How to Stop Fearing Your Own Mortality in Five Easy Steps

How to Stop Fearing Your Own Mortality in Five Easy Steps


Mortality and Immortality William Harnett1. Accept that there is no God. One of the most basic arguments used to justify, if not the truthfulness of, then at least the practical utility of, the existence of a higher power is that it gives us something to look forward to after death. Now I’ve never been one for rote practicality, as evidenced by the sheer number of rubber flip flops that are littering my closet floor and how long my “check engine” light has been on. But even if I were, it would still make absolutely no sense to unilaterally subscribe to Pascal’s Wager. Because it isn’t actually as simple as being presented with two opposing points (either God exists or he doesn’t), and the benefits of believing the former greatly outweighing the latter. Pascal’s notion that we’d best believe in God just in case, because blissful eternal life, as infinitesimal a possibility as it is, is still the basket into which you’d want to put your eggs, still leaves for the astronomically gaping logical hole that is posed by the question: which God? Any one of us who adheres to belief in even the most rudimentary of higher powers isn’t actually just wagering the two possible outcomes of eternal life, we’re also putting all our proverbial chips on one color of one number of a roulette wheel with thousands and thousands of possible outcomes.

Which of these scenarios sounds less frightening: 1) God exists, and he may be your God, and he may reward you with an ass-clinchingly bitchin’ eternity in paradise. Or he may not, because he’s capricious and, by all philosophical and theological accounts, virtually unknowable. OR or he may be some other dude’s God, that dude over there, in that other country, so you were screwed from the get-go. 2) None of that is the case, and when you die the lights go out. Night night. Look, I’m not saying it’s pleasant, but it is the only option that doesn’t have the possibility of damnable hellfire at the end of it. Plus, like, you wouldn’t even believe the kind of hedonistic depraved shit we atheists get ourselves into, what with no moral consequences or anything. I’m talking high level drug-fueled-orgy-and-Pizza-Rolls-type of stuff. And that’s just a typical Tuesday.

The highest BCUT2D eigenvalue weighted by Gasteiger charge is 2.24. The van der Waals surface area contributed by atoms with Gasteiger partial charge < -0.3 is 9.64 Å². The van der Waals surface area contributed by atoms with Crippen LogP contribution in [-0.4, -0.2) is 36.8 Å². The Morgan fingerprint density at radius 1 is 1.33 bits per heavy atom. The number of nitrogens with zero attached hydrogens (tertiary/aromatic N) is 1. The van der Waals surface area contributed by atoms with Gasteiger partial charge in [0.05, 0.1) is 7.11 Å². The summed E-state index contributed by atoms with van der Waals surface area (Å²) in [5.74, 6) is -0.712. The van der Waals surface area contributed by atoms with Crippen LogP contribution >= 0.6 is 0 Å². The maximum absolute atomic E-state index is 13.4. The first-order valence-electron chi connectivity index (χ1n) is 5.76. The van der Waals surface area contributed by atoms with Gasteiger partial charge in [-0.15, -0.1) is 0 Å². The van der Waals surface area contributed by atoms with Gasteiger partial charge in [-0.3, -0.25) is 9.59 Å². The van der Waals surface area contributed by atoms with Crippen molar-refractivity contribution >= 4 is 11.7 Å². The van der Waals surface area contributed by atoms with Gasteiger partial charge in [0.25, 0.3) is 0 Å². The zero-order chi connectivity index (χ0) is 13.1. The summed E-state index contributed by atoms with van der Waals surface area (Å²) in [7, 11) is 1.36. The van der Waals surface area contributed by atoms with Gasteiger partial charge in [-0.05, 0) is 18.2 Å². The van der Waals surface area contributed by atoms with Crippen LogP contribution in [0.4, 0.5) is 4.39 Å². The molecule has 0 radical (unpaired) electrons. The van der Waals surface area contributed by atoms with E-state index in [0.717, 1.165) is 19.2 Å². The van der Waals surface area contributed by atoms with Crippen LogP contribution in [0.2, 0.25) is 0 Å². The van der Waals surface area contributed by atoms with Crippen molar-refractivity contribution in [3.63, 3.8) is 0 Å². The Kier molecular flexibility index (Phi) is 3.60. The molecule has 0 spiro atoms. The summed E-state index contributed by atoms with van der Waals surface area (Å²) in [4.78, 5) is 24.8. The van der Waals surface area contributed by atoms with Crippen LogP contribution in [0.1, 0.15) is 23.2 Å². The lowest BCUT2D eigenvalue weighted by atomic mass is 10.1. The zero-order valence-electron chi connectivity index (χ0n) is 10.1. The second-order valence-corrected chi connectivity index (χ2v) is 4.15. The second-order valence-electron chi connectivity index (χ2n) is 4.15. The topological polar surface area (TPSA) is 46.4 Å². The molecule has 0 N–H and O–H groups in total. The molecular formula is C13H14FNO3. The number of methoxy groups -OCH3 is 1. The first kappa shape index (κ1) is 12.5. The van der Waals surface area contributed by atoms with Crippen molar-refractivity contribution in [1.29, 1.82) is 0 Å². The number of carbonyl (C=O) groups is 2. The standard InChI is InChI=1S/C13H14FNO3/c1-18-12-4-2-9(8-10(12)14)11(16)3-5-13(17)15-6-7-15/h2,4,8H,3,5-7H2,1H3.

2. Accept the unpredictability of death. Final Destination only got one thing right: you should always, without question, blindly trust anything Devon Sawa tells you. Always. Aside from that, the idea that we are somehow tethered to our deaths at our moment of birth and fated to shuffle off this mortal coil in some way that gives ex post facto meaning to our lives is just silly. It’s kinda comforting, sure, but moreso silly. You may die at a ripe old age of heart failure because that’s what’s hardwired into your genetics. Or, you might step outside your office building and a pane of glass that fell out of a window will land on you and slice you most of the way in half. One is perhaps a noble death, in that it doesn’t rattle our sensibilities too much, the other is so outstandingly egregious and horrifying that it makes us instantly question whether any predictable pattern exists in the universe at all. And one is just as possible as the other. The trick here will be to learn how to allow such a fact to free you from the stresses of not knowing how you’ll ultimately kick it, rather than be so terrified you can’t even bring yourself to get out of bed in the morning. Which honestly, think about it, you may as well do. Your bed frame could give out and a spring could snap and come torpedoing through your mattress and stab you right in the spinal column. So get up and enjoy your day!